The CCSS and the Texas TEKS require that students count to 120, rather than 100.

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Luckily, charts to 120 are now widely available.

Some people ask why 120 instead of 100. I think I can illustrate with an example from working with 2nd graders a while back. We were exploring 10s on a hundred grid (think blank hundred chart). I quickly showed them the blank chart, turned it facedown, and asked how many squares they thought were in one row. I got responses of 10, 5, 10, and 11. I turned the blank chart back over and we verified each row had 10 squares. Then I asked how many rows they thought were on the chart, once again hiding the chart. All four students responded 10. We turned it back over and verified our estimate. Then I asked how many squares they thought were on the chart. I got responses of 100, 1000, 1000, and 100. I turned it back over and we talked about what the addition sentence would look like (10 + 10 + 10 + 10 + 10 + 10 + 10 + 10 + 10 + 10 = ____) to find the total number of squares. Then we skip counted by 10s to verify that 10 tens would equal 100. On a whim (a lot of my teaching is on a whim…), I ran my finger along the imaginary next row and asked what would come next counting by tens. I got very puzzled looks and responses of 101, 1000. 111, and shrugged shoulders. Okay…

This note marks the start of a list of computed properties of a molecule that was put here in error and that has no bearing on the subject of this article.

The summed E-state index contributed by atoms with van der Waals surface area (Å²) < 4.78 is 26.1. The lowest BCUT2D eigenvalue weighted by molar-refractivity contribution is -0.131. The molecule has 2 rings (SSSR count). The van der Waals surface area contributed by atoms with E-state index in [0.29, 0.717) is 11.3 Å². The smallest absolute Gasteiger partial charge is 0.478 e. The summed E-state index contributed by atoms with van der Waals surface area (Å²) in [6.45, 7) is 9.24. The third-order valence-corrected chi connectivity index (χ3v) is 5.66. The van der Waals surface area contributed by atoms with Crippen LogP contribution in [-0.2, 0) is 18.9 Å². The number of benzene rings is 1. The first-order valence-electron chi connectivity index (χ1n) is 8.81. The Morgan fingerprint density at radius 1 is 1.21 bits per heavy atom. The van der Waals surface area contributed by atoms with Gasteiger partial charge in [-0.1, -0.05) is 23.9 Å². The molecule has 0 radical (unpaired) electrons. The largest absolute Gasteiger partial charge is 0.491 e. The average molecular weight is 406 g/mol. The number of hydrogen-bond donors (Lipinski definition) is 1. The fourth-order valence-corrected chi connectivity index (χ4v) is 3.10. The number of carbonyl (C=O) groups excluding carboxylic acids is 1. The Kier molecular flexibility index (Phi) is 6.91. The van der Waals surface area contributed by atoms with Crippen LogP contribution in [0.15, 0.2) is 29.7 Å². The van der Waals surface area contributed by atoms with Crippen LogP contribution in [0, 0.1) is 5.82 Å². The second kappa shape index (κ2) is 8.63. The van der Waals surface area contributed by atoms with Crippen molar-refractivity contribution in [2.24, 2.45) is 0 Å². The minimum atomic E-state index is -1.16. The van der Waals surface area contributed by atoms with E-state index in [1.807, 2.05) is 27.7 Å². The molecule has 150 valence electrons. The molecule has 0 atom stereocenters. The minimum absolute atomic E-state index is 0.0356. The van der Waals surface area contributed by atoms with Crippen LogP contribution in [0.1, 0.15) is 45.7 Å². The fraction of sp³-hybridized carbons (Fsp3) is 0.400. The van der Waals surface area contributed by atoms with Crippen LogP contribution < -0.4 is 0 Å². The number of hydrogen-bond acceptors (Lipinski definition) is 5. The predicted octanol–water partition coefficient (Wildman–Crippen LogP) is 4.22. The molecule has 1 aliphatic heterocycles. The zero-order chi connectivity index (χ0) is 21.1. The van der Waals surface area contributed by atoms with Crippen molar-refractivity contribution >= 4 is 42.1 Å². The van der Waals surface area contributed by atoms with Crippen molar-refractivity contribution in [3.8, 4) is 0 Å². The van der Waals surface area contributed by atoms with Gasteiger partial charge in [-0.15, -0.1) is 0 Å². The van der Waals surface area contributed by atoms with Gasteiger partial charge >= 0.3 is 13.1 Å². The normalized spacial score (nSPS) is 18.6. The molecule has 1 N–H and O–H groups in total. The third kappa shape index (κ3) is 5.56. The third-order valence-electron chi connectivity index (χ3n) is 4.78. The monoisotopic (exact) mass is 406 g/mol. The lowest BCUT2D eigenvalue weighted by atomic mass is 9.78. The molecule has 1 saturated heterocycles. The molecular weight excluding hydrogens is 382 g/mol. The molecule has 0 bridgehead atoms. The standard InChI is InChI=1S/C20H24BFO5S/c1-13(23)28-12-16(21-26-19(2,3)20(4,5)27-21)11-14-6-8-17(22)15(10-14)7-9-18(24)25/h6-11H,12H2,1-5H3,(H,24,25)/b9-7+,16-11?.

I decided to proceed with an equation. I said, “Well, if we had one more row that would be ten more, right?” *Yes.* “Okay, so it would be 100 + 10.” (I wrote this on my easel). Now I saw a few lightbulbs and got a chorus of *110*! So what would come next? Still a group of very unsure faces. “Okay, so it would be 110 + 10, right?” and I wrote down the equation 110 + 10 = ___. *Oh! 120!* Then we went back to the hundred frame and skip counted by 10s from 10 to 120. I pointed out that we start skip counting by saying 10, 20, and after we reach 100, we see that repeat when we count 110, 120. They ate it up–I should have had a magician’s cape on!

Bottom line, students need to see that the patterns continue after 100.

If you want to extend your current pocket chart (or the one you’re going to buy!) on out to 1000, click **here** for a free set of cards that will fit your pocket chart.

If you want to provide your kiddos more explorations to 1000, check out my Hundred Charts and Hundred Chart Puzzles to 1000: Print and Digital resource, now in both print and digital. It’s got **120 puzzle task cards **and both completed and partially completed hundred charts up to 1,000!

Really Good Stuff has a great number scroll to 1000 that came out under Common Core. My 2nd graders can reach the top with read around the room pointers. Really inexpensive.

Very cool, Carol! Thanks for sharing that.

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